Britain considers holding Malaya 'massacre' inquiry
Britain is considering holding an inquiry into an alleged 'massacre' of unarmed Malayan villagers by UK troops in 1948, reversing an earlier decision.
The about face comes three months after the British Government turned down a request from Malaysian activists to investigate the killings, which took place during an anti-communist operation in the Malayan Emergency.
The "Batang Kali massacre" occurred in a village in central Selangor state on Dec 12, 1948, when 14 members of the Scots Guards are alleged to have killed 24 unarmed ethnic Chinese and set fire to their village on a rubber plantation.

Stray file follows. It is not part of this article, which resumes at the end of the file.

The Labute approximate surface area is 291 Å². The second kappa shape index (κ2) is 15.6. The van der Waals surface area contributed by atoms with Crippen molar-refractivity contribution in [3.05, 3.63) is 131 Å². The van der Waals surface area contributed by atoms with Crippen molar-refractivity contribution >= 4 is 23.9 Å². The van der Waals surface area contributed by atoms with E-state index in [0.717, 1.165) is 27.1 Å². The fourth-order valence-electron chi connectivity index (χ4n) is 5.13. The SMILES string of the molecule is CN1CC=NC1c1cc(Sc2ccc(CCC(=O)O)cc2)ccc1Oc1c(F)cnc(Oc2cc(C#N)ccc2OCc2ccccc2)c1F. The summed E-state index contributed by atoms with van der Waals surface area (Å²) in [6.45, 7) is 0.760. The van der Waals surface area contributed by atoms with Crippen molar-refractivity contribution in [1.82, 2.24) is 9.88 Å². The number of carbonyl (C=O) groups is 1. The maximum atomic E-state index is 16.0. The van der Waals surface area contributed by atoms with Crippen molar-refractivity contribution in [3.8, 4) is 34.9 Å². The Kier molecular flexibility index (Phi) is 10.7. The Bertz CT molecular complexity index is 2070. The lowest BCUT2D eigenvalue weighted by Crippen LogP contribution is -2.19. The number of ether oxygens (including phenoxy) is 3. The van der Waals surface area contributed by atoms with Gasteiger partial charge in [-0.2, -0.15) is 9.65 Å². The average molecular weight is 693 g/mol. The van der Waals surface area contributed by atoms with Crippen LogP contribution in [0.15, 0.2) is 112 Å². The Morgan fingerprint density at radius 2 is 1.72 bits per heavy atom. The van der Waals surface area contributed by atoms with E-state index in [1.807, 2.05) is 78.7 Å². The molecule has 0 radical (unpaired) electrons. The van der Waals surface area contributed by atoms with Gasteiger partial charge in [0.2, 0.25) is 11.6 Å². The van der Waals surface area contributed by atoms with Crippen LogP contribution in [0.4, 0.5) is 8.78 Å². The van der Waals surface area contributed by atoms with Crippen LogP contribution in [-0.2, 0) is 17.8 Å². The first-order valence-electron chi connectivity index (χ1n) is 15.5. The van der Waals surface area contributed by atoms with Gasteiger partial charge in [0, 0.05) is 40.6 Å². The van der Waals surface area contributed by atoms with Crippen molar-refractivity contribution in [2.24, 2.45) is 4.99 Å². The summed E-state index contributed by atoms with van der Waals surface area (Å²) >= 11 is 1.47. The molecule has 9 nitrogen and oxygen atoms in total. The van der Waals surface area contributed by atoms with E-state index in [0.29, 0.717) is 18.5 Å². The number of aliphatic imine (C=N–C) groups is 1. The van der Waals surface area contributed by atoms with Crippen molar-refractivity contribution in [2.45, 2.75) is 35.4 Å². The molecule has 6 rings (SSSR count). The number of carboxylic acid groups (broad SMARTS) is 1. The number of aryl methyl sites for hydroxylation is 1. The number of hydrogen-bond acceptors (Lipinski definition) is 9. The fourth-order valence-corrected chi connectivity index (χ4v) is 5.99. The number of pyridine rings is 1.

A spokesman for the activists, who have been campaigning for an investigation since 1993, welcomed the decision and urged a speedy resolution to the issue.
The massacre remained largely forgotten until a British newspaper in 1970 ran an explosive account of the killings, publishing sworn affidavits by several soldiers involved who admitted the villagers were shot in cold blood.
The revelations provoked uproar in Britain but a promised investigation was later dropped after a change in government.
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